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The World of God

That is how Rudyard Kipling described Spiti and that is what I experienced when travelling to this mountain valley
By IFAN Finserv | December 24, 2016

Dozing in the desolated region of Himachal Pradesh, far away from hustle and bustle of city life, Spiti Valley is less heard by the majority. Situated near the Indo-China border, the region has nature’s blessing in abundance as rivers, valleys, apple orchards, lakes and mountains envelop it. It is breathtaking a view.

 When I visited Kalpa in 2015, I could not succeed in my attempt to visit Spiti Valley due to time constraints. I am glad that I made up for it this time. I had heard a lot about the ‘World’s Most Dangerous Road’ from Pooh to Kaza and now it was time to take the roughest terrain. It was the most adventurous and exciting journey for me as well as for my 10-year-old son. The road was very narrow, which meant only one vehicle could pass at a time, even as the Satluj river flowed along the road.

 The terrain is such that landslides are common. The role played by the Border Roads Organisation and the ITBP jawans is commendable to clear the traffic and ruble in quick time. We could have been stuck for a long time but the jawans were a blessing in disguise. You feel the nature every moment and no matter how much I write, you need to experience it to feel what it is all about.

View of Kibber village

Tabo and beyond

We reached Nako Village, which was situated at the top of the mountain with no more than 150 people living with a small lake. There was a camping site and I could spot a group of bikers, who were already settled there. We decided to take our lunch break here and more towards Tabo post lunch. To be adventurous, we did not book a place to stay, which meant it took a while to find a place in Tabo to stay. Tired after a gruelling day, we decided to call in early.

We woke up early the next morning to catch the early lights—Tabo looked stunning from the hotel’s balcony and I could hear the Spiti river singing along like a song. The first rays of the sun enveloped Tabo and the over 1,000-year-old Tabo Monastery was shining like a golden star. It was all so serene that I did not realise the trail of monks who were heading out of the monastery.

Halt at ‘World’s Most Dangerous Road

 The plan for the day was to visit the monastery, which retains its ethnic appearance. We visited old caves and admired the paintings on them, which were so colourful and appealing. While taking a walk around Tabo, I also came across a small premises with 12-15 toddlers singing nursery rhymes with their cheeks fully red and full of zest. I started talking to the man running it who was all of 28 and was keen to provide the best. So the school had free mid-day meals for these kids, even though it had no funding and the school is yet to get any affiliation for government support.

 We next ventured towards Dankar Monastery, before heading for Kaza, which is a small place, with one or two home-stay facilities. This being the district headquarters of Spiti Valley had a small market place, a petrol pump, and an SBI ATM. We figured that this place was used by trekkers as their base, which was evident given the number of hotel options available to suit different budgets. We decided to stay the night here.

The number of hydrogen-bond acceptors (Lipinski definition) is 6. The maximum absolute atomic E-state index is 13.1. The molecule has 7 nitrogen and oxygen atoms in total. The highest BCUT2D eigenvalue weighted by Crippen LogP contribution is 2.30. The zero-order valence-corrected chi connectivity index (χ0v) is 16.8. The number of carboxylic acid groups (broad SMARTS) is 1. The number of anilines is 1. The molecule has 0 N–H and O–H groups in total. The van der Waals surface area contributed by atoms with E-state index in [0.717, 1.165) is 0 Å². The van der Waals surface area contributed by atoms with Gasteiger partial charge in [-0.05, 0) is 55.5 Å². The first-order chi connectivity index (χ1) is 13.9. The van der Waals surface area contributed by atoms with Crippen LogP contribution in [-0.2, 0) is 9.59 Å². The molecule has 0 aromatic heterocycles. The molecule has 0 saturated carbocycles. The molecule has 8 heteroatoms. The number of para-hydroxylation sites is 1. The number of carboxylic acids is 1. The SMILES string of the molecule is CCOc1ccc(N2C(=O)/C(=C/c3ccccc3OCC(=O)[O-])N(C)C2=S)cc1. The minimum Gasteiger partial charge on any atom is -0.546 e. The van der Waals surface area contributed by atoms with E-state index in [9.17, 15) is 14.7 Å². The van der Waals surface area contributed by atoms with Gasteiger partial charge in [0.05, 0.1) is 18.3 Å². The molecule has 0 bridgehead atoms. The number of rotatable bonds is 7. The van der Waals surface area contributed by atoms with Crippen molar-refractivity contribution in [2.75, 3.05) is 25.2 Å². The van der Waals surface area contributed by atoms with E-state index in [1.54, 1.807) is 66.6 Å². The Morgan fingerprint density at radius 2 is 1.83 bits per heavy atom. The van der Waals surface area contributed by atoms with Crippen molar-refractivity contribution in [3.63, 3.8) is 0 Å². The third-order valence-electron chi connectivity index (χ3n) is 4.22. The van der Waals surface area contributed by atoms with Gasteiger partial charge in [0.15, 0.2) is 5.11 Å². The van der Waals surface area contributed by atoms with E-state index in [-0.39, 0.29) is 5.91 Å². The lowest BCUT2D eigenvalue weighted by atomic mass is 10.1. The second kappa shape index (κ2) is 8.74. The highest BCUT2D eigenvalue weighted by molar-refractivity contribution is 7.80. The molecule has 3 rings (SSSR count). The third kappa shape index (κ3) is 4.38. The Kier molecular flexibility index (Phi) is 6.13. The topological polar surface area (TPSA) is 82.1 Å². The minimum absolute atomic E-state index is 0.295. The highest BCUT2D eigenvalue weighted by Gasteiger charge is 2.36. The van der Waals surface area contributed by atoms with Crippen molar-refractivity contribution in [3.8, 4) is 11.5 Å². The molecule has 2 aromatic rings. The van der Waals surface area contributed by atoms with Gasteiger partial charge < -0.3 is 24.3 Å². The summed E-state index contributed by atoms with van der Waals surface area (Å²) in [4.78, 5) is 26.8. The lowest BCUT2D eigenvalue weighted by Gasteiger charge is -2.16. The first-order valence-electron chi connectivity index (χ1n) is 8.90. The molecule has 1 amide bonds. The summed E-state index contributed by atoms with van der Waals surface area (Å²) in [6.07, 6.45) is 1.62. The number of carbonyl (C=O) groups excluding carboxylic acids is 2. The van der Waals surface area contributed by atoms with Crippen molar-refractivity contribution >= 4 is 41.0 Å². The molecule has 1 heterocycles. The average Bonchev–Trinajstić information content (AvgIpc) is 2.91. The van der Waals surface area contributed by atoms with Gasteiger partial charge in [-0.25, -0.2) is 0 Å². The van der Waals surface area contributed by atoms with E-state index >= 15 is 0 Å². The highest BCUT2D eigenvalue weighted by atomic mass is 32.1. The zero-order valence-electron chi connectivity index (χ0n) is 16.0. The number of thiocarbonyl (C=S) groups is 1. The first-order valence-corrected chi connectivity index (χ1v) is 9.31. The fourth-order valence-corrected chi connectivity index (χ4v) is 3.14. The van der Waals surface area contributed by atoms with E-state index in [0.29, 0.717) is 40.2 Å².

Picturesque Kunzum La

 The next day we drove towards Chandra Taal and some smaller lakes on the way. On our way we discovered Kibber—the world’s highest motorable village which rests at 14,200 feet. Kibber is a U-shaped village with less than 100 people. The Key Monastery is nearby which meant we had to visit it. This was yet another marvellous monastery which is surrounded by yellow leaf trees, giving it a pearl-in-a-golden cone feel. We stopped at Losar before we reached Chandra Taal to camp.

Kunzum Pass

Kunzum Pass connects Kullu and Lahaul with the Spiti valley, which are all very close to the snowcapped mountains. The second longest glacier—Bara Shigri—was in front of us and it looked fascinating. The winds were very strong, causing the temperature to dip but the oxygen level was comfortable. We decided to stop there for 10-15 minutes and enjoy the breathtaking view. This entire area is surrounded by Chandra Bhaga (CB) range and origins of Chandra and Bhaga Rivers merge at Tandi near Kylong and known with near name ‘Chenab’ later.

Dankar village at 12,774 ft.

 We reached Chandra Taal when we reached Tenzing campsite. This camping site was very spacious and had more than 50 tents. The camp organiser explained about the surrounding areas and suggested we acclimatise to the altitude. Chandra Taal is surrounded by snow-cap mountains which are so mesmerising that I had to really push myself to return. The experience left us captivated and I am looking forward to the next summer break to make a trip back to the hills.




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